FIDEA - Frameworks for Interdisciplinary Enviromental Analysis

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Interdisciplinary environmental research

What is interdisciplinary research?

Interdisciplinary research (IDR) is a mode of research by teams or individuals that combines information, techniques, tools, perspectives, concepts, or theories from two or more research traditions. Its purpose is to explore questions that are not confined to a single field of research. The increasing complexity of the relationship between nature and society has heightened the need for IDR. At the same time, the development of science and technology has resulted in new forms and practices of inquiry that continually change the disciplinary landscape of knowledge production.

IDR takes so many forms that it is best understood not as one thing but as a variety of different ways of bridging and confronting the prevailing disciplinary approaches. Interdisciplinary environmental research will be characterized here in terms of its scope, depth, and goals. The scope of IDR defines which fields or perspectives are involved. The depth of IDR, in turn, defines the level or type of intellectual interaction between them. Finally, the goal of IDR indicates why an interdisciplinary approach is adopted.

Narrow and broad interdisciplinarity

Environmental research is, by definition, interdisciplinary. Understanding environmental processes requires collaboration between various natural and life sciences, and the way in which environmental problems arise and are dealt with cannot be explained without the social sciences, humanities, and engineering. A large majority of environmental research is interdisciplinary in a narrow sense, involving experts from fields that are conceptually and culturally close to each other. This kind of research combines different expertise from biological and life sciences, from various fields of technology, or from several social sciences, for example.

In environmental research, broad interdisciplinarity usually means interaction across the more deeply-rooted conceptual and cultural boundaries between the districts of natural and social/human sciences. It is evident that the distance between the participating fields has a profound effect on the nature of interaction. In research with narrow scope, the interaction between fields may not be exceptional or particularly challenging since the concepts, theories, methods, and practices are relatively similar in their epistemological presuppositions. For example, engineering research on transport carbon dioxide emissions may be conveniently integrated into a general circulation model in climate change research. When the scope of research is broader, advanced interaction may become a real challenge because of the epistemological and cultural heterogeneity and thus increase the likelihood of conflict and shortfalls of integration. For instance, applying sociological perspective into transport emissions is far less straightforward.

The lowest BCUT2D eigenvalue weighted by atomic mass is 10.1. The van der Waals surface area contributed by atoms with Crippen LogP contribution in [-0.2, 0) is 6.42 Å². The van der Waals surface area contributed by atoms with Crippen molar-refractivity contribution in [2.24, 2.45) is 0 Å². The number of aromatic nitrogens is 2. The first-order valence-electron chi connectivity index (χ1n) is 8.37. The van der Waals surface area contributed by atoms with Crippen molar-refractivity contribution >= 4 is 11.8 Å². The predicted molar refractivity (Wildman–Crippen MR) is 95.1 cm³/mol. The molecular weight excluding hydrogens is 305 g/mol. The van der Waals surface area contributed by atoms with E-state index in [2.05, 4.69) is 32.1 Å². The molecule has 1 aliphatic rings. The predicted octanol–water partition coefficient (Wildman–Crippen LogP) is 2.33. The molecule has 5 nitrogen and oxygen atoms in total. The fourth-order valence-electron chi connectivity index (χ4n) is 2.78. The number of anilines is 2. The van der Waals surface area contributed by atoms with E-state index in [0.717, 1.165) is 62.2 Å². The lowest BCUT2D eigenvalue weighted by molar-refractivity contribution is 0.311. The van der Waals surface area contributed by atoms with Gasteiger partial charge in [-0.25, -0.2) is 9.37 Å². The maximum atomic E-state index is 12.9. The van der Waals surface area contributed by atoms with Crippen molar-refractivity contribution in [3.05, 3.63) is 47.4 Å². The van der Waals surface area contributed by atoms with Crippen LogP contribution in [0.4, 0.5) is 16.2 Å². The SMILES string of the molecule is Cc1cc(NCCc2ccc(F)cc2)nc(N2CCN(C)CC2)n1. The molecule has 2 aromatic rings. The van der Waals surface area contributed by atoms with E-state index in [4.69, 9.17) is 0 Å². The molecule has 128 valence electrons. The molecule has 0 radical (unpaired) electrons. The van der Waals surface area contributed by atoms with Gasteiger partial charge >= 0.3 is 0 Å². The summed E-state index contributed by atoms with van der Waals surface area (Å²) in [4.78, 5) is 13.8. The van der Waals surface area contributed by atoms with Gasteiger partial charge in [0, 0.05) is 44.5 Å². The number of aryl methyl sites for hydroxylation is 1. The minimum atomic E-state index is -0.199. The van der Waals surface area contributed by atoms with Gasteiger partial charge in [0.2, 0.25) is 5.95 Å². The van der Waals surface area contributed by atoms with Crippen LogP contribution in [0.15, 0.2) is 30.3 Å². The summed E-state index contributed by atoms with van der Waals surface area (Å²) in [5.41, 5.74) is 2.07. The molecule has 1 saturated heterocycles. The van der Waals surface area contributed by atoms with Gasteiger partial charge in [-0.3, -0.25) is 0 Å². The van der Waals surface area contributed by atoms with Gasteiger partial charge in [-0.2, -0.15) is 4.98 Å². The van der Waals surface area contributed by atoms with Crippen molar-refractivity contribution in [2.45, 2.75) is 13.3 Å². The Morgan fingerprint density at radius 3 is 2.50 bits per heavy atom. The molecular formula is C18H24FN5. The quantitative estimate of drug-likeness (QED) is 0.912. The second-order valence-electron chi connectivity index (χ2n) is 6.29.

Levels of interdisciplinarity

Interdisciplinary interaction in environmental research may occur at various levels of integration. Multidisciplinary approaches juxtapose or coordinate disciplinary perspectives, adding breadth and available knowledge, information, and methods. Yet, they speak as separate voices: the ingredients of new knowledge are imported, exported, or pooled across disciplinary boundaries without being integrated or substantially adapted in the course of interaction. In contrast, “truly” interdisciplinary research integrates separate bodies of knowledge in order to create a synthetic view or common understanding of a complex environmental problem; it goes beyond a sum of the parts. Integration in a synergetic sense, however, is not the premise of IDR, since interdisciplinary dialogue across fields may occur in a critical manner as well. Critical dialogue between some technological and social science approaches, for example, may have a profound effect on how environmental issues are handled.

Interdisciplinary environmental research is increasingly transdisciplinary today. The concept is in some discourses understood as the highest level of integration, aiming to create generic links between fields, inhabit a new territory of knowledge, or establish a new paradigm of inquiry. More currently, the term is connected to the attempts to broaden the domain of research even more and integrate also non-academic expertise. Both trends are clearly visible in environmental research, though transdisciplinarity in the latter sense is a more recent phenomenon and is expanding rapidly.

Why interdisciplinarity?

The motivation for crossing disciplinary boundaries in environmental research varies from a purely epistemological aim to advance understanding, to a clearly instrumental goal to achieve some pragmatic goal. Epistemological orientation is typically linked with a desire to produce more comprehensive understanding of environmental phenomena, a belief in cognitive synergies that arise from the sharing of expertise, or an intellectual interest in novel approaches.

In instrumentally oriented research, in turn, the purpose of interdisciplinary approach is to find a technical, social, economic, or other solution to a particular environmental problem. Interdisciplinary approach in environmental research may, of course, be expected to serve both the comprehensive explanation of a problem and the development of solutions at the same time.

Interdisciplinary research in FIDEA